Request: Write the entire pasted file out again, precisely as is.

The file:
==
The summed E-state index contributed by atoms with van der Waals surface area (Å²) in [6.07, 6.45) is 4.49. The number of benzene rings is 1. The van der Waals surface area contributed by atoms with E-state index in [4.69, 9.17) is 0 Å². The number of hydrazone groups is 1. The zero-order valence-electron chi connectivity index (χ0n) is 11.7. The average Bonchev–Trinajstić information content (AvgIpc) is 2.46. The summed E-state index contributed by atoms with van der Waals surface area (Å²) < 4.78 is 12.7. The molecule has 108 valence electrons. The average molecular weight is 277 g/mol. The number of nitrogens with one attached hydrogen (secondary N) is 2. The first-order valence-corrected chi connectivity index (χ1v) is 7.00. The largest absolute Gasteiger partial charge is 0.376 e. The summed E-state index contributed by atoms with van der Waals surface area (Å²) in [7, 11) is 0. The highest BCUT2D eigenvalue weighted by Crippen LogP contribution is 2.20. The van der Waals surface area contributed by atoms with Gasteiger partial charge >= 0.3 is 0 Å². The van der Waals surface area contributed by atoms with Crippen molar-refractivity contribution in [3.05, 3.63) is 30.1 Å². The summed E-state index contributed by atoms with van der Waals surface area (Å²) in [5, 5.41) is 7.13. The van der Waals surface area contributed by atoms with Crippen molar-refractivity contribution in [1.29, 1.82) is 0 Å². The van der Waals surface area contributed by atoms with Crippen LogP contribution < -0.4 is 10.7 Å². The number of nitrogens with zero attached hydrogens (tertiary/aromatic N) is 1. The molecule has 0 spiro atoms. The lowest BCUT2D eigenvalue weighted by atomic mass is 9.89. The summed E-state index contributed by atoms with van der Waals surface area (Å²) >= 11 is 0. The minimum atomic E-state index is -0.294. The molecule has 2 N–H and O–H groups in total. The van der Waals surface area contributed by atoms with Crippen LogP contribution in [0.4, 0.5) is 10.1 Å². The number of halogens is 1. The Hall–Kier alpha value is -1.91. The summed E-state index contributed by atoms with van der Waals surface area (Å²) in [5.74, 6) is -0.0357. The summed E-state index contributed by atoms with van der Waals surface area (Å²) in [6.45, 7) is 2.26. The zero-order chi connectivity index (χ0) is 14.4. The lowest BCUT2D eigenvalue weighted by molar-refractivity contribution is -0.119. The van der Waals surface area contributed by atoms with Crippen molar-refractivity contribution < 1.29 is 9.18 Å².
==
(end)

The summed E-state index contributed by atoms with van der Waals surface area (Å²) in [6.07, 6.45) is 4.49. The number of benzene rings is 1. The van der Waals surface area contributed by atoms with E-state index in [4.69, 9.17) is 0 Å². The number of hydrazone groups is 1. The zero-order valence-electron chi connectivity index (χ0n) is 11.7. The average Bonchev–Trinajstić information content (AvgIpc) is 2.46. The summed E-state index contributed by atoms with van der Waals surface area (Å²) < 4.78 is 12.7. The molecule has 108 valence electrons. The average molecular weight is 277 g/mol. The number of nitrogens with one attached hydrogen (secondary N) is 2. The first-order valence-corrected chi connectivity index (χ1v) is 7.00. The largest absolute Gasteiger partial charge is 0.376 e. The summed E-state index contributed by atoms with van der Waals surface area (Å²) in [7, 11) is 0. The highest BCUT2D eigenvalue weighted by Crippen LogP contribution is 2.20. The van der Waals surface area contributed by atoms with Gasteiger partial charge >= 0.3 is 0 Å². The van der Waals surface area contributed by atoms with Crippen molar-refractivity contribution in [3.05, 3.63) is 30.1 Å². The summed E-state index contributed by atoms with van der Waals surface area (Å²) in [5, 5.41) is 7.13. The van der Waals surface area contributed by atoms with Crippen molar-refractivity contribution in [1.29, 1.82) is 0 Å². The van der Waals surface area contributed by atoms with Crippen LogP contribution < -0.4 is 10.7 Å². The number of nitrogens with zero attached hydrogens (tertiary/aromatic N) is 1. The molecule has 0 spiro atoms. The lowest BCUT2D eigenvalue weighted by atomic mass is 9.89. The summed E-state index contributed by atoms with van der Waals surface area (Å²) >= 11 is 0. The minimum atomic E-state index is -0.294. The molecule has 2 N–H and O–H groups in total. The van der Waals surface area contributed by atoms with Crippen LogP contribution in [0.4, 0.5) is 10.1 Å². The number of halogens is 1. The Hall–Kier alpha value is -1.91. The summed E-state index contributed by atoms with van der Waals surface area (Å²) in [5.74, 6) is -0.0357. The summed E-state index contributed by atoms with van der Waals surface area (Å²) in [6.45, 7) is 2.26. The zero-order chi connectivity index (χ0) is 14.4. The lowest BCUT2D eigenvalue weighted by molar-refractivity contribution is -0.119. The van der Waals surface area contributed by atoms with Crippen molar-refractivity contribution < 1.29 is 9.18 Å².